#2 Mock Turtle, Jul 24, 2018
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  3. HonestJoe

    HonestJoe Well-Known Member

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    Scientists have dogma for exactly the same reason you and I do; because they’re human beings. Science itself is not dogmatic and formal scientific methods and procedures are specifically designed to minimise the impact of human failings.

    Conflating atheist with scientists and presenting the image of science being fundamentally opposed to religion are classic examples of human dogma and so shouldn’t be given any credence in rational discussion in these areas.
     
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  4. jonathan180iq

    jonathan180iq Well-Known Member

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    It seems like someone has upset your dogma, you've taken it personally, and you're lashing out at another worldview in retort.

    Pretty much anything can become dogmatic. It all depends on how people use the information given to them, and what their tendencies are.

    Science, by itself, is nothing but a tool for discerning accuracy.
     
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  5. icehorse

    icehorse Well-Known Member
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    I think you're conflating dogma with values. I would agree that people who believe in science share some common values (e.g. valuing evidence, valuing logic, valuing parsimony, valuing predictability), but those are not the same as dogma.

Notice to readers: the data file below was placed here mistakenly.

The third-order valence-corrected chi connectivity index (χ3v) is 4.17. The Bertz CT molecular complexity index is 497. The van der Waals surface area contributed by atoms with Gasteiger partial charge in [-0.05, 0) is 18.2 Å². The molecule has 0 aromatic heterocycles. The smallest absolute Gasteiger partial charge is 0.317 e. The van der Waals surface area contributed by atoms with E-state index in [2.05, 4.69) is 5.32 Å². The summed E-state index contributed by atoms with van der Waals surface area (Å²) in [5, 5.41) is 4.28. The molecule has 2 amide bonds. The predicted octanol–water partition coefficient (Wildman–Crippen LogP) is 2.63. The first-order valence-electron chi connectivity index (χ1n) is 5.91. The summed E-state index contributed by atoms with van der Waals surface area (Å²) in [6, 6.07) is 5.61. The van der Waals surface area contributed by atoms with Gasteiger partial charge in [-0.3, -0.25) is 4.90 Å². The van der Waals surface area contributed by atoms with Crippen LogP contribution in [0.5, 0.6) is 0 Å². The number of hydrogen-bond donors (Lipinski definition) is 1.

If you think there is dogma in science, can you give an example? I just gave four examples of scientific values...
     
    #5 icehorse, Jul 24, 2018
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  6. It Aint Necessarily So

    It Aint Necessarily So Well-Known Member
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    Science isn't dogma. Religion is. Science is taught, whereas religion is indoctrinated. The truth of science is self-evident. Religion has to be believed by faith since it offers no evidence. Religion as we in the West are accustomed to it is a just set of promises that needn't be kept and claims that can't be demonstrated.

    Science also isn't a worldview. It is a proven method for investigating the nature of physical reality and the collection of ideas generated by that method. A worldview is much more than that.

    Regarding atheists "flaming" religious beliefs, we're mostly saying that we don't find value in them. Whereas science has made life longer, healthier, easier, more comfortable, and has brought the world to us and us to the world and beyond, religion hasn't.
     
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  7. Jose Fly

    Jose Fly Fisker of men

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    I'm always baffled when I see religious folks do that. They're effectively ceding science to atheists, which I'm not sure is what they really want. I mean.....why would the religious just throw up their arms and say "Well, science is 100% the domain of atheism now"?
     
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  8. Nowhere Man

    Nowhere Man Bompu Zen Man with a little bit of Bushido.

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    You're probably confusing dogma with politics.